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Startups

China's self-flying-taxi startup EHang takes flight on Nasdaq

Drone builder keen to polish reputation and boost transparency

EHang went public Dec. 12 in New York City. (Photo courtesy of Nasdaq)

NEW YORK/GUANGZHOU -- EHang Holdings, a Chinese startup that makes autonomous passenger minihelicopters, went public Thursday in the U.S.

The company began trading on the Nasdaq Global Market under the symbol "EH." It opened at $12.55 after pricing its shares at $12.50, the bottom of its expected range.

"EHang has never been a company that is short of money, and we don't splash the money either," founder and Chairman Hu Huazhi told reporters ahead of the official start of its U.S. trading. Raising funds was not the primary goal, he said. The real purpose was to "increase the company's transparency" and boost its international reputation, as EHang will be watched by the world as a public company, Hu said.

Hu claimed that EHang has recorded a net increase in cash since late 2018, and that its losses were due to heavy investment on research.

In its initial public offering, the company raised $40 million by offering 3.2 million American depositary shares representing 6.4 million Class A ordinary shares at $12.50 each.

EHang filed its registration statement with the U.S. Securities and Exchange Commission in late October.

Morgan Stanley, Tiger Brokers, New York-based investment bank Needham and boutique investment banking firm Prime Number Capital are the underwriters. They have been granted 30 days to purchase up to an additional 480,000 ADSs at the IPO price in order to cover overallotments, a prospectus filed Thursday shows.

EHang 216 minihelicopters on display at the Heli Tiande Center in Guangzhou on its opening day Nov. 30. (Photo courtesy of EHang)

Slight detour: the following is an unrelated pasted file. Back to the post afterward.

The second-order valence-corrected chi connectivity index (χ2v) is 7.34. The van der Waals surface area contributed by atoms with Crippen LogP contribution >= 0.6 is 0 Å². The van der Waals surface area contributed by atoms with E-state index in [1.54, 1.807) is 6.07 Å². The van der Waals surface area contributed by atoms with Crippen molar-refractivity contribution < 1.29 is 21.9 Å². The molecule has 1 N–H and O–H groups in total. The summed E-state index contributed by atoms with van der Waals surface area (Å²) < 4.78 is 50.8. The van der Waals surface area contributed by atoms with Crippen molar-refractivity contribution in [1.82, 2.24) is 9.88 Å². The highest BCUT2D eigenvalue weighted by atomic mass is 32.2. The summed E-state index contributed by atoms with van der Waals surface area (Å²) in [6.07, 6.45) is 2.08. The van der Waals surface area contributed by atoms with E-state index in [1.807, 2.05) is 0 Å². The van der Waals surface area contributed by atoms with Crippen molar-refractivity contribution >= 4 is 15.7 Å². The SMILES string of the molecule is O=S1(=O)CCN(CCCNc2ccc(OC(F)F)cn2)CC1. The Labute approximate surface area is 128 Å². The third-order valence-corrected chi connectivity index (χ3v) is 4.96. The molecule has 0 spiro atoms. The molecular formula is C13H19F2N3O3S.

Founded in 2014, EHang is based in the southern Chinese city of Guangzhou. It functions as an autonomous aerial vehicle technology platform company for the development, manufacture and sale of passenger drones as well as supporting systems and infrastructure. The company provides passenger transportation, logistics, smart-city management and aerial media solutions.

EHang has obtained approval from Chinese regulators to set up a commercial air mobility service in Guangzhou. Two units of its EHang 216 passenger-grade AAVs performed simultaneous flight demos there in late November, vertically taking off from and landing at Heli Tiande Center on its opening day, according to the company.

Amid deteriorating Sino-American relations, Hu shrugged off the political risks for U.S.-listed Chinese technology companies.

"Most disputes between two countries were related to information products that might affect people's privacy," he said. "As a vehicle provider, we are not subject to such concerns."

But EHang is concerned about the regulatory processes both countries. Its AAVs could be subject to "an uncertain or lengthy approval process" as regulations continue to evolve, the prospectus said. American regulators could be especially tough.

Chinese-made drones have raised security concerns in the U.S. before. The Cybersecurity and Infrastructure Security Agency, under the Department of Homeland Security, said in May that it had released an industry alert "providing organizations with information related to the inherit risks associated with using [drone] technology manufactured in China and measures to reduce such risk." Nearly 80% of drones sold in North America are said to be made by Shenzhen-based DJI.

EHang has already shipped some units to the U.S. and is applying for relevant permits with the Federal Aviation Administration to run test flights there, co-founder and Chief Marketing Officer Derrick Xiong told the Nikkei Asian Review.

"We have already done a lot of flights, not only in China, [also at] a lot of sites in Austria, Netherlands, Dubai," Xiong said.

"So I think those experiences will help the U.S. regulator to get more familiar with what we are doing," he said.

Additional reporting by Nikki Sun.

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